Monday, November 8, 2010


This year, the Chicago Humanities Festival integrated four or five events with a strong disability narrative into its festival showcase. One piece of the programming was a performance of GIMP, a project of Heidi Latsky Dance. GIMP (here is a review in the Chicago Tribune) is a modern dance routine that includes about six dancers, at least three of whom are people with disabilities. I had seen GIMP in 2009, the only other time it was performed in Chicago. I was very excited to watch the performance again. I am not a huge fan of modern dance or any type of dance. But to me, GIMP embodies the vision of disability rights. The dancers perform upon a stage on which disability and non-disability are equal and integrated. But for a few minutes of the performance when I believe the audience was forced to focus on one dancer's disability, the routine is not about trumpeting disability. It's about bringing together on one stage people who want to dance and people who have worked very hard in order to dance.

Of course, by its very nature, the performance forces an audience to examine disability, or at the very least examine the notion of the body. After the performance, the dancers all returned to the stage for a question and answer session with the audience. During the session, the founder of the company, Heidi Latsky, talked about the dancing world. She, and a male dancer, explained that traditionally, dance is about people with exquisite bodies (tall, slender, toned) perfecting very nuanced, delicate and athletic motions. But with GIMP, the stage is filled with dancers whose bodies don't fall under the traditional norms of exquisite. The dancers showcase both the 'normal' and 'impaired' pieces of their bodies. One dancer said that the project is about moving the pieces of our bodies that are vulnerable. Vulnerable because society teaches us to hide the disabled, or less exquisite, pieces of ourselves and showcase the most high functioning piece of ourselves. With that in mind, another dancer said that people with physical disabilities are taught to operate between the chin and the top of the head. In other words, let the mind compensate for what ails the body. GIMP highlights the body, no matter the body type. I think the challenge is creating a piece of work that, standing alone - separate any connection to disability, is beautiful. Except for the moment of the routine I mention above, I think they did it.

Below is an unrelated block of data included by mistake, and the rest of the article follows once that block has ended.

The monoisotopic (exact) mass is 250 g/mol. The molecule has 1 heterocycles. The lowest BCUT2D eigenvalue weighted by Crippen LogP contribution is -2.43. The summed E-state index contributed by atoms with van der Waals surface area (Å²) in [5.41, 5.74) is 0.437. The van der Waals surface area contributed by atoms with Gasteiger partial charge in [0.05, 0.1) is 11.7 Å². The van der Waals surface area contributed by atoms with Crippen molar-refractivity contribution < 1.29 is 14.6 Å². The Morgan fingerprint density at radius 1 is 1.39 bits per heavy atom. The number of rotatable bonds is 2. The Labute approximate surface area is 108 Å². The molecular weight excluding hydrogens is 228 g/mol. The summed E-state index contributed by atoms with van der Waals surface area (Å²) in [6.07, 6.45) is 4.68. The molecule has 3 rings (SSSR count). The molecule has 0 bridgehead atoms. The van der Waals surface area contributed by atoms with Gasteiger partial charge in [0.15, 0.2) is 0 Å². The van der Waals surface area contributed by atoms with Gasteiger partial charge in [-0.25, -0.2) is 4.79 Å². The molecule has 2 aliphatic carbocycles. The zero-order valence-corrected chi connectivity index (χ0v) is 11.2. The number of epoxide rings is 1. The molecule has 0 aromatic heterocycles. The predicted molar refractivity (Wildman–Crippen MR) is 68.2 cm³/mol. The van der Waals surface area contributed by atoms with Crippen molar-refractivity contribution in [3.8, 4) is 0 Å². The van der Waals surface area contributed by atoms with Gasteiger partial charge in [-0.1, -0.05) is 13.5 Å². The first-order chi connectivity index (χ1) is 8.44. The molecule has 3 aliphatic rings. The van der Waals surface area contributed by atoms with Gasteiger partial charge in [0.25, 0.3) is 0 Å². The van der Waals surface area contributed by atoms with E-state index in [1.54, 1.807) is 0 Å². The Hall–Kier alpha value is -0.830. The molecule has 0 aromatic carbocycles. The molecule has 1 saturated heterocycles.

For how thrilling I thought the performance was last night, what may stick with me longer than memories of the dancers moving on stage is another message one of the dancers sent during the question and answer piece. At one point he said something to the affect of, "inhabit your body like never before." He meant be proud of it. Show it off. Use it. For all marginalized groups, but for purposes of this blog, especially people with dwarfism, those are very important words. By popular culture, and by the community in which we live, too often people with dwarfism are delivered a message that our bodies are, at best, something to hide, and at worst, the punchline of a joke. Unfortunately, this message is often delivered with about as much candor as a frying pan pounded over our heads. Keeping the words of the GIMP dancer in mind is easier said than done when confronted with bigotry. I certainly can't do it all the time. But if one is able to remember the words, even in the face of pain, I think it makes a difference. And until the rest of the world reflects the stage on which GIMP is performed, those words will be an important resource.